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Multiple Periprosthetic Joint Infections: Evidence for Decreasing Prevalence

Authors: Haverstock JP, Somerville L, Naudie DD, Howard JL. University of Western Ontario, London, ON

Title: Multiple Periprosthetic Joint Infections: Evidence for Decreasing Prevalence

Background: Multiple periprosthetic joint infections (MPJI) are an uncommon, but devastating complication. Historic reports detailing the occurrence of a second or metachronous infection show a high rate of secondarily infected hip and knee arthroplasties.

Hypothesis/Purpose: The purpose of this study was to determine the prevalence of developing a second periprosthetic joint infection in patients with multiple arthroplasties and detail the timing, pathogens, risk factors and outcome.

Methods: Our institutional arthroplasty database was queried for all hip and knee surgeries for infection from 1995 to 2011. All patients with multiple hip and knee joint arthroplasties that had subsequent surgery for infection were identified. The subset of patients that developed a second infection had a retrospective chart review undertaken to determine pathogen, timing of infection, and risk factors.

Results: 206 patients with multiple arthroplasties (446 arthroplasties in total) had at least one surgery for infection. Ten of these patients (5%) experienced a second periprosthetic joint infection. The initial pathogen was responsible for the second infection in four cases, all of which were Staphylococcus Aureus infections. Five of the secondary infections were polymicrobial. Time between first and second infection ranged from 57 days to 9.1 years (Mean 3.4 years, SD 3.3 years). Risk factors for infection did not reveal a significant pattern; however, one patient was treated for rheumatoid arthritis. Infection was successfully treated in five patients and five received chronic antibiotic suppression.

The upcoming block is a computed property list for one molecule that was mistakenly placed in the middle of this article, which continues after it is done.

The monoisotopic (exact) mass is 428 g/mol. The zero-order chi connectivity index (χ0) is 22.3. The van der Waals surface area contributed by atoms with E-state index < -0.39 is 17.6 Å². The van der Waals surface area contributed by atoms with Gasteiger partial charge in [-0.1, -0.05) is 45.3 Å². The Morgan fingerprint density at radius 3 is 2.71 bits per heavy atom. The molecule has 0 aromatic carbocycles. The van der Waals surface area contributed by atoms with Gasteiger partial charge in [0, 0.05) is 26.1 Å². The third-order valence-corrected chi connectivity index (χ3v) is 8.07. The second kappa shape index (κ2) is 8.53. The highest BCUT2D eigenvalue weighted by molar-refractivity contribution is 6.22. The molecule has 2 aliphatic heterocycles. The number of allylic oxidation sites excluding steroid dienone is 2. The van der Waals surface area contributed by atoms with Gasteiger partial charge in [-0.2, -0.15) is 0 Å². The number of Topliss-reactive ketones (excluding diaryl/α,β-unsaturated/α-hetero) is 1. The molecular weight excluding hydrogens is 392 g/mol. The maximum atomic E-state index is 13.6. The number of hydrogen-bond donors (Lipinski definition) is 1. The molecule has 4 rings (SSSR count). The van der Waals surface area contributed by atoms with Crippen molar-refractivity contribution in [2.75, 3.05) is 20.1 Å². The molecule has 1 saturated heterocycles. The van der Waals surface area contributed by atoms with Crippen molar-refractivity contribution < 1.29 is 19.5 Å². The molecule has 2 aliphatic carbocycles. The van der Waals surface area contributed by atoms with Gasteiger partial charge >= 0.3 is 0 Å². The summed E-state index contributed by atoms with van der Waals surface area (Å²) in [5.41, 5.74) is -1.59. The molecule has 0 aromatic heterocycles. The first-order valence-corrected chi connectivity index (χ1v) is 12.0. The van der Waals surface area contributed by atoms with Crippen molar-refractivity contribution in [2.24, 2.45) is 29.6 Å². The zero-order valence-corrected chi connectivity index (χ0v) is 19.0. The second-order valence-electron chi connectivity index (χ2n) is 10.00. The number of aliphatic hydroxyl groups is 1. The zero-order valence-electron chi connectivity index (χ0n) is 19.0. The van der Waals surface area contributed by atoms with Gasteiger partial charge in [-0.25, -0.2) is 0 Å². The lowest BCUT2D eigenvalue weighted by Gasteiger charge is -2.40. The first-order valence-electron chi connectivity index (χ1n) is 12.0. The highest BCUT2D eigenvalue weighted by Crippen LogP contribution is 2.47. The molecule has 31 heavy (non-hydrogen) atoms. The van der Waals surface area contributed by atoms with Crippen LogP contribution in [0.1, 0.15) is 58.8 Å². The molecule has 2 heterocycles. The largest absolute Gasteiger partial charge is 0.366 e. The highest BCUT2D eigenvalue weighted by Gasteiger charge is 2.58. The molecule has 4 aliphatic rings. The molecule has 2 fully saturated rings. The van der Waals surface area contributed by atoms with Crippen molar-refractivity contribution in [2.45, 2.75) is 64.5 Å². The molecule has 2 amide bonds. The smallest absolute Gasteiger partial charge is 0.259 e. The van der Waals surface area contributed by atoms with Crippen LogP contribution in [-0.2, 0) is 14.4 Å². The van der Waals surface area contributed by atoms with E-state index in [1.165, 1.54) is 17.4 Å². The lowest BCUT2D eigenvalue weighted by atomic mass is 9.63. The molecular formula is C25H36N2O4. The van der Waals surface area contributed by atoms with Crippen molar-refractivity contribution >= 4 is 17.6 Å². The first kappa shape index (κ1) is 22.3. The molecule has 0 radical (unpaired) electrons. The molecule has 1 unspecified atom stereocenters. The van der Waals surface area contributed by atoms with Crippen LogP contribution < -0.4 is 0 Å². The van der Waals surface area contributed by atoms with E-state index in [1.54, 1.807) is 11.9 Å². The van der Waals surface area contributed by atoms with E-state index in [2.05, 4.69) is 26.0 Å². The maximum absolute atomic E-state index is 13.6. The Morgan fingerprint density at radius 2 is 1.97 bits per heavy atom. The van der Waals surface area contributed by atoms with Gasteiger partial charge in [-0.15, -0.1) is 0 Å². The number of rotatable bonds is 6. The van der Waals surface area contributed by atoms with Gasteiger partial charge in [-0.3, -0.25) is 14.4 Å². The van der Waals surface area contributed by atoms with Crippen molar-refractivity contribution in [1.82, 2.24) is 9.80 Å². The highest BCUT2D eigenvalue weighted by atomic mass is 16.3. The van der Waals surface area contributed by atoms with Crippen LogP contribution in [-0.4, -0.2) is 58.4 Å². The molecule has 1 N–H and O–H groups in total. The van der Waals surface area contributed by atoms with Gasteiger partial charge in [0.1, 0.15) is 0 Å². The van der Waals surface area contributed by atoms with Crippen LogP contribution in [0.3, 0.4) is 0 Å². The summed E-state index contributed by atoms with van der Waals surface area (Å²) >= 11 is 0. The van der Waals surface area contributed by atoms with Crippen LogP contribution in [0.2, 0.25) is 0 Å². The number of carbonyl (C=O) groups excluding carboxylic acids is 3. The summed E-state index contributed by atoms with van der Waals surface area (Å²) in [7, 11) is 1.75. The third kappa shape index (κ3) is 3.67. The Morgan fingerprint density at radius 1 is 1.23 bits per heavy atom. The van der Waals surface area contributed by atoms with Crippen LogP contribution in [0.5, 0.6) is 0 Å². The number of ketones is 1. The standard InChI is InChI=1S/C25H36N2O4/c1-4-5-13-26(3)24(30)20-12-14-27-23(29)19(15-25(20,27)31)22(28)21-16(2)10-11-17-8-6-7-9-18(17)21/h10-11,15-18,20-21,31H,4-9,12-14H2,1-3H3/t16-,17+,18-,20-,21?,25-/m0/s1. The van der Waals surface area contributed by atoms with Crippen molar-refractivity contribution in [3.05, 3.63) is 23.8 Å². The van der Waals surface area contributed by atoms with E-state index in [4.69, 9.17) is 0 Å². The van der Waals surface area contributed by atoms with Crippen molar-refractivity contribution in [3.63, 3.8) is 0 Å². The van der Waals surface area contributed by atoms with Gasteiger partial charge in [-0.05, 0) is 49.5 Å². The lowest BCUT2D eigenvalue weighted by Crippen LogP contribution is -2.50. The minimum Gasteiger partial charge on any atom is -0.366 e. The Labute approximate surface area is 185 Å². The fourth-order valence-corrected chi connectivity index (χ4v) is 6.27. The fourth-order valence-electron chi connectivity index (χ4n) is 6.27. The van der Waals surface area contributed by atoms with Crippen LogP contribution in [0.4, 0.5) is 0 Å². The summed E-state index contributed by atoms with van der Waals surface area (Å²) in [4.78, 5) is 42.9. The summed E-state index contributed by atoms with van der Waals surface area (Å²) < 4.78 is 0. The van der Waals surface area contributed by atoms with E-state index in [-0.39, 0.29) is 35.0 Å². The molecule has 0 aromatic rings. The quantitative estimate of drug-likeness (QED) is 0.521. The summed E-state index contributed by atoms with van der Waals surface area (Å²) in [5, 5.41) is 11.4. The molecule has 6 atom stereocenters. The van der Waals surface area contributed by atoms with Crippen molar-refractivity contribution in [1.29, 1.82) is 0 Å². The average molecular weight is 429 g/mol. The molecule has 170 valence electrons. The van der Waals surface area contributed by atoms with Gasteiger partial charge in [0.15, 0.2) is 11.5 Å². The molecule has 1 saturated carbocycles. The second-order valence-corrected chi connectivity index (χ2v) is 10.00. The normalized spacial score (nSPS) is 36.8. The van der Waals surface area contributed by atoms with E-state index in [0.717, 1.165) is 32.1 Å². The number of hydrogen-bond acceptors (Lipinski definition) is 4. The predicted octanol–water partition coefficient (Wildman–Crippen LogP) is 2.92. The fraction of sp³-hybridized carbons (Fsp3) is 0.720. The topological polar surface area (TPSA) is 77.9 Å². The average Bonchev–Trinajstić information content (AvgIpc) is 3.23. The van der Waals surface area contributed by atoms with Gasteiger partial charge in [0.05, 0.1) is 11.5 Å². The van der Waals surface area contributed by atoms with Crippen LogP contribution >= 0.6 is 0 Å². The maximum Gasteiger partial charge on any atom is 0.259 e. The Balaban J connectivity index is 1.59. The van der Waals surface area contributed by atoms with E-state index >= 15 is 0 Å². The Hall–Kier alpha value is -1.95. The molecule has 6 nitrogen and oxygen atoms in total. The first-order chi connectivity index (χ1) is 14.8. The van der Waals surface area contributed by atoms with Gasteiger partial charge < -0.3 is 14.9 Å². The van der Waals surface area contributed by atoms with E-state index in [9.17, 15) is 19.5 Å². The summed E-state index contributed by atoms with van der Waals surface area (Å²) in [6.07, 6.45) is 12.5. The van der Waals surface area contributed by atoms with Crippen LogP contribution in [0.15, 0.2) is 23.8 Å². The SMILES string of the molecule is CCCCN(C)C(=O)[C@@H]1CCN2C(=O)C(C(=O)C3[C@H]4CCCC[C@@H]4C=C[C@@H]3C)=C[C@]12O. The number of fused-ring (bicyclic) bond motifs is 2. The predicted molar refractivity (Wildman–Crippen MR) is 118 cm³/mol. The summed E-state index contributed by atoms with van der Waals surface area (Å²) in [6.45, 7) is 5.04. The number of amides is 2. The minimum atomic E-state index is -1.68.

Discussion: There has been a significant decrease in the prevalence of multiple periprosthetic joint infections compared to previous studies. Potential factors that may account for this decrease include the increased use of antibiotic cement and two-stage revision procedures. Modern guidelines regarding perioperative antibiotic administration and the early treatment of sepsis as well as the decreased need for arthroplasty in those with rheumatoid arthritis are other considerations.

Conclusion: The rate of multiple periprosthetic joint infections in the current series is significantly lower than previously reported. Co-morbidities and time to second infection do not give clear evidence that a specific mode of transmission that contributes to the development of a second periprosthetic joint infection.

Musculoskeletal Infecton Society
Musculoskeletal Infecton Society
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